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Date Posted: 10:37:13 10/07/04 Thu
Subject: Who are President really is!
In reply to:
's message, "It has everything to do with being a Christian" on 10:19:51 10/07/04 Thu
This is who our President really is
For those of us who sometimes find ourselves having doubts about our President, here is an excellent piece-- worth every minute it takes to read it. It is from a man, Bruce Vincent, from Montana who received an award from the President. He writes:
I've written the following narrative to chronicle the day of the award ceremony in DC. When you get done reading this you'll understand the dilemma I face in telling this story beyond my circle of close friends.
The moment with the President in the Oval Office was incredible. I want to protect the memory because it was an intensely private moment between two men. At the same time I'd like to share it on a broader scale because I'd like others to know what I know about the man sitting at the desk in the Oval Office.
Our efforts concerning the reintroduction of our rural, resource-providing cultures to the ever
more urban society of our nation has been honored with an award from the President and First Lady Bush. Nominated by the Forest Service for the first-ever Preserve America President's Award was our cultural exchange program Provider PalsT and our restoration of an abandoned CCC-built Forest Service ranger station (Raven Ranger Station) for use as a learning center for students from throughout the nation that are now engaged in our cultural exchange.
The award was given at a White House ceremony on Monday, May 3. Guests at the East Room ceremony (the Rose Garden was going to be used but it rained) included Secretary of Interior Gorton, Secretary of Agriculture Venneman, Undersecretary Mark Rey, Forest Service Chief Bosworth. The East Wing was closed to the public for the event and those who attended enjoyed brunch and live chamber music. Thankfully, I was also able to bring PJ and all four children.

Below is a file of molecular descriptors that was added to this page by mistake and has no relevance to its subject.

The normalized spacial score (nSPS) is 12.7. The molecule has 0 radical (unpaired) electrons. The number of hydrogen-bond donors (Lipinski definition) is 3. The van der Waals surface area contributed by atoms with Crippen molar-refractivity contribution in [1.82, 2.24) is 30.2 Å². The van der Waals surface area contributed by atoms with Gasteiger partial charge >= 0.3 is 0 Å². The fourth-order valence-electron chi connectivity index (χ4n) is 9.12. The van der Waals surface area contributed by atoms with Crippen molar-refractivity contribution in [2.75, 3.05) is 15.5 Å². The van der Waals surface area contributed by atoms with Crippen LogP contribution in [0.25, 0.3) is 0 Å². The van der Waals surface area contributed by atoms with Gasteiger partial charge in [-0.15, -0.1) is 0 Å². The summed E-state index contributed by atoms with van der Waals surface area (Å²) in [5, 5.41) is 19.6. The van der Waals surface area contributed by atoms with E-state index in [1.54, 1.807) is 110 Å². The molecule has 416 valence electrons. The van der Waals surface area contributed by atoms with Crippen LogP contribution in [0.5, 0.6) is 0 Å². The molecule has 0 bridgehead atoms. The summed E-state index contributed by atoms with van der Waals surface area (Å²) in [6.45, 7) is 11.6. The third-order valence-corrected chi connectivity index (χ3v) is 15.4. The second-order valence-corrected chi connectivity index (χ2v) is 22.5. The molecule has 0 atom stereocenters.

After the ceremony, eight of us in total were taken to the Oval Office and introduced to the President and Mrs. Bush. We shook hands and participated in small talk. I have to tell you, I was blown away by two things upon entering. First, the Oval Office's sense of 'place' is unreal. I could feel the history in my bones. Second, the man who inhabits the office engaged me with a firm handshake and a look that can only be described as penetrating. Warm, alive, fully engaged, disarmingly penetrating.
I was admittedly concerned about meeting the man. I think all of us have an inner hope that the most powerful man in our country is worthy of the responsibility and authority that we bestow upon them through our vote. I admit that part of me was afraid that I would be let down by the moment - that the person and the place could not meet my lofty expectations.
President Bush got right down to business and, standing in front of his desk, handed out the awards one at a time while posing for photos with the winners and Mrs. Bush.
With the mission accomplished, the President and Mrs. Bush relaxed and initiated a lengthy, informal conversation about a number of things with our entire small group. He and the First Lady talked about such things as the rug in the office. It is traditionally designed by the First Lady to make a statement about the President, and Mrs. Bush chose a brilliant yellow sunburst pattern to reflect 'hope.' President Bush talked about the absolute need to believe that with hard work and faith in God there is every reason to start each day in the Oval Office with hope.
He and the First Lady were asked about the impact of the Presidency on their marriage and, with an arm casually wrapped around Laura, he said that he thought the place may be hard on weak marriages but that it had the ability to make strong marriages even stronger and that he was blessed with a strong one.
When asked what the biggest challenge of the Presidency was, he talked about the daily frustration of partisan politics. "This from a politician," he said. He said that when he was elected he promised that he would do in DC what he had done in Texas and that was build alliances and coalitions that bridged party lines in order to move the nation forward. He had